HIV incidence decreases overall, increases among Hispanic/Latino men who have sex with men

CDC researchers used data from the National HIV Surveillance System to model HIV incidence among people ages 13 years and older and to estimate HIV prevalence and percentage of undiagnosed HIV infections.


From 2008 to 2015, the estimated annual number of HIV infections in the U.S. decreased by nearly 15% but increased among Hispanic/Latino men who have sex with men, according to a recent study.

CDC researchers used data from the National HIV Surveillance System on the first CD4 test result after diagnosis to model HIV incidence from 2008 to 2015 among people ages 13 years and older. They also used data on those living with diagnosed HIV infection by the end of 2007 to estimate HIV prevalence and the percentage of undiagnosed HIV infections. Results were published online on March 20 by Annals of Internal Medicine.

The overall estimated HIV incidence in the U.S. decreased by 14.8%, from 45,200 infections in 2008 to 38,500 in 2015 (estimated annual percentage change, −2.6%; 95% CI, −3.2% to −2.1%) but remained relatively stable among men who have sex with men, decreasing from 26,700 infections in 2008 to 26,200 in 2015. In addition to having the highest incidence of HIV infection, men who have sex with men also had the highest prevalence and percentage of undiagnosed HIV infections among all risk groups.

Researchers found racial differences in HIV incidence among men who have sex with men. Among Hispanic/Latino men who have sex with men, the incidence of HIV increased 3.1% (95% CI, 1.6% to 4.5%) per year, from 6,300 infections in 2008 to 7,900 infections in 2015. Among black/African-American men who have sex with men, HIV incidence remained stable at about 10,000 infections per year, and among white men who have sex with men, HIV incidence decreased 2.7% (95% CI, −3.8% to −1.5%) per year, from 8,800 infections in 2008 to 7,100 in 2015.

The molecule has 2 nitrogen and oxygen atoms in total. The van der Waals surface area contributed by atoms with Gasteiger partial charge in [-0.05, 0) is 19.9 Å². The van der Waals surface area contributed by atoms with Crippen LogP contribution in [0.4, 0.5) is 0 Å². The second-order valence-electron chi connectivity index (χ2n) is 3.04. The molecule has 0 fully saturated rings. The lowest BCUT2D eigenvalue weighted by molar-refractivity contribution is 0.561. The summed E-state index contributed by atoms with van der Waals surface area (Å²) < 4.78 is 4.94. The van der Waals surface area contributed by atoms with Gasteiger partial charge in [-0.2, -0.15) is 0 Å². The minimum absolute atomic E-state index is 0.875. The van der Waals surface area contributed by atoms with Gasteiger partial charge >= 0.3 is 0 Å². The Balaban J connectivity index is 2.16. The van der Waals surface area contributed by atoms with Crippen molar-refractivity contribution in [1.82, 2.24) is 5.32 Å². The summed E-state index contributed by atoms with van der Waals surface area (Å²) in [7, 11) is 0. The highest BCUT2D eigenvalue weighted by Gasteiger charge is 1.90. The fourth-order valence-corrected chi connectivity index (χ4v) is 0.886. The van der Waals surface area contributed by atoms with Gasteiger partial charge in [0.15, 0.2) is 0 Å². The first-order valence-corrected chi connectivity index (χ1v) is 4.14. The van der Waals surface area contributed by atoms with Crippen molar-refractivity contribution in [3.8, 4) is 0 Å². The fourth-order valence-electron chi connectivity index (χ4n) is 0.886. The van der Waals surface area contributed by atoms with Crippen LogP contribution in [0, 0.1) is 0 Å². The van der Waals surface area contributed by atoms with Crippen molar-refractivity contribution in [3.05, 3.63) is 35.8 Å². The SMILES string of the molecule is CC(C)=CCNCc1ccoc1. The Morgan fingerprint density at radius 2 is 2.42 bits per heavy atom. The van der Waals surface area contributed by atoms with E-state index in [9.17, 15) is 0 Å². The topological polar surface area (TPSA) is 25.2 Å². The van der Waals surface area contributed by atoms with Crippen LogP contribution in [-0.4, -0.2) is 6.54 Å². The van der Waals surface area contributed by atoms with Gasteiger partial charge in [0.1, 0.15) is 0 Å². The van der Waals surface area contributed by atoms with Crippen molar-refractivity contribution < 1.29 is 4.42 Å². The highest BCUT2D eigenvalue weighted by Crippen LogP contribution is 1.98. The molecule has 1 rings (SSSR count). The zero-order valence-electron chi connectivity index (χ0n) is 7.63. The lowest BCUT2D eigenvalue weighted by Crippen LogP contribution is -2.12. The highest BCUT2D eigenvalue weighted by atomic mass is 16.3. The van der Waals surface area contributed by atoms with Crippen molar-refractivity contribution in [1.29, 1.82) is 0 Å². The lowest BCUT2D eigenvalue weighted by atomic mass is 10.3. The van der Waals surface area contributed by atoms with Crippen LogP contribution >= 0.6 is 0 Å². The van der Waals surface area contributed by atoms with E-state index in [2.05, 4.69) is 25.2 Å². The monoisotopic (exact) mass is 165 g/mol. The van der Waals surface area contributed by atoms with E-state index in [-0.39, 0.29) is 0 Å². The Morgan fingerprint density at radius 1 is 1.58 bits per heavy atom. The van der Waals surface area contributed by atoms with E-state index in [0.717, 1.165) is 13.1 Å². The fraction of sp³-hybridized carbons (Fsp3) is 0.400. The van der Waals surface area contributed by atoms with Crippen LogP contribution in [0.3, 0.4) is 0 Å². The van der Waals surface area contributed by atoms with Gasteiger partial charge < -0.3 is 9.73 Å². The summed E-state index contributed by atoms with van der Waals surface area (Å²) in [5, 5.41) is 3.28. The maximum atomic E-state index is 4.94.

For men who have sex with men, trends in HIV incidence also differed by age group, decreasing by 3.0% (95% CI, −4.2% to −1.8%) per year among those ages 13 to 24 years; increasing by 5.7% (95% CI, 4.4% to 7.0%) per year among those ages 25 to 34 years; and decreasing by 4.7% (95% CI, −6.2% to −3.1%) per year among those ages 35 to 44 years.

“Programs focusing on care and treatment for Hispanics/Latinos with HIV infection might strengthen efforts to link them to care, keep them in treatment, and promote adherence to medication to achieve optimal health outcomes,” the study authors wrote. “The decreasing trends in incidence among other risk groups may reflect prevention and care efforts, such as testing, linkage to care, HIV treatment, and access to syringe service programs for persons who inject drugs.”

The authors noted limitations of their analysis, such as the reliance of their estimates on the accuracy of the CD4 depletion model and completeness of its data. They added that estimates were based on the assumption that a person's HIV infection, diagnosis, and death all occurred in the U.S.